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The History of Child Marriage Legislation in California

Updated: Jun 7, 2022

February 20, 2019

Anna Bryan

California has been on the forefront of humanitarian progress.

In 2015, California became the first state to enact human rights accountability legislation. The reform bill supports victims of human trafficking by extending the time for filing human trafficking claims in court. The time period was extended from two years to ten years making California the first state to offer survivors of human rights abuses an extended period to file their claims in court.

In 2016, California lawmakers passed first-of-its-kind legislation that allows farm workers to get paid overtime like all other workers.

We are perplexed. Why would one of the more progressive states in the country not ban Child Marriage?

California has no minimum age for marriage and allows minors to marry with the permission of a judge and parent.

In September 2018, additional restrictions on Child Marriage were enacted in California. As of January 1, 2019 partners and the parents of minors will have to meet separately with court officials who can assess whether there is abuse or coercion.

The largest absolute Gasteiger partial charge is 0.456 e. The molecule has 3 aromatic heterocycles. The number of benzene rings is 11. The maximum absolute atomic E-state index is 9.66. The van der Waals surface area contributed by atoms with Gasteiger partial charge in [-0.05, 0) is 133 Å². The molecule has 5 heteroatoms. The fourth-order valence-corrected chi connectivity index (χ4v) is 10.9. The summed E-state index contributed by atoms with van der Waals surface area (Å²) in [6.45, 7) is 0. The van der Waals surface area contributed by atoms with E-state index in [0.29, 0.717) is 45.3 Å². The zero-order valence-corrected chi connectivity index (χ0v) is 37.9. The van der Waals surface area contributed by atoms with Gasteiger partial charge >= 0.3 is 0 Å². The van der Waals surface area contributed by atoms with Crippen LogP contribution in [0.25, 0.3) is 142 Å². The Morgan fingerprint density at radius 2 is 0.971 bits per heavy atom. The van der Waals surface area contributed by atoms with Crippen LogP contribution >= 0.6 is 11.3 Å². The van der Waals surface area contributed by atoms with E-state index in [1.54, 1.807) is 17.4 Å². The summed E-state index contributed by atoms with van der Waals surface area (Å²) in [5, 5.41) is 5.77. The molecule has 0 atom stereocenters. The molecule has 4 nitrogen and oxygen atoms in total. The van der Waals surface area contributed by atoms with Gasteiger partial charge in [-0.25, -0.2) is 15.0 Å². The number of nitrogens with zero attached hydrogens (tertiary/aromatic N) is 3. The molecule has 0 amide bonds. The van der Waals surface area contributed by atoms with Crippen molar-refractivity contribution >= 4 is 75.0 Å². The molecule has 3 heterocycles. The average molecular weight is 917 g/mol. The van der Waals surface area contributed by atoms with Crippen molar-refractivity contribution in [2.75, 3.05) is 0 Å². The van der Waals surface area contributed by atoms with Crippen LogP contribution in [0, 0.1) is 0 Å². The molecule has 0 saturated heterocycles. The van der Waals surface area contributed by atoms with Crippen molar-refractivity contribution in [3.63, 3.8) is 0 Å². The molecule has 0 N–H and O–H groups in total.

However, this new legislation is not comprehensive. This is only an incremental step in protecting children from coerced marriage. "While the original version of the bill would have eliminated all marriage before 18, the current version contains alarming loopholes that would seriously endanger children – particularly girls," wrote Unchained at Last, an advocacy group pushing for age minimums for marriage across the country. The advocates at Unchained at Last successfully banned Child Marriage in Delaware and New Jersey.

In March 2017, Sen. Jerry Hill, D-San Mateo issued a press release to advocate for an end to Child Marriage in California. “While we respect all cultures and faiths, we cannot support practices that rob youth of their childhood,” said Senator Hill, D-San Mateo and Santa Clara Counties.

What happened? The bill faced opposition from the ACLU. “We’re not convinced that banning legal marriage will stop these coercive relationships from happening,” said Phyllida Burlingame, the reproductive justice policy director at the ACLU of California. “They will push these young women further from the reach of social services.”

After facing opposition from the American Civil Liberties Union and some lawmakers, Sen. Jerry Hill, D-San Mateo, altered the bill to remove the prohibition and instead call for more stringent judicial screening of child brides and grooms.

The final version of SB 273 was not the powerful legislation needed in the state of California.

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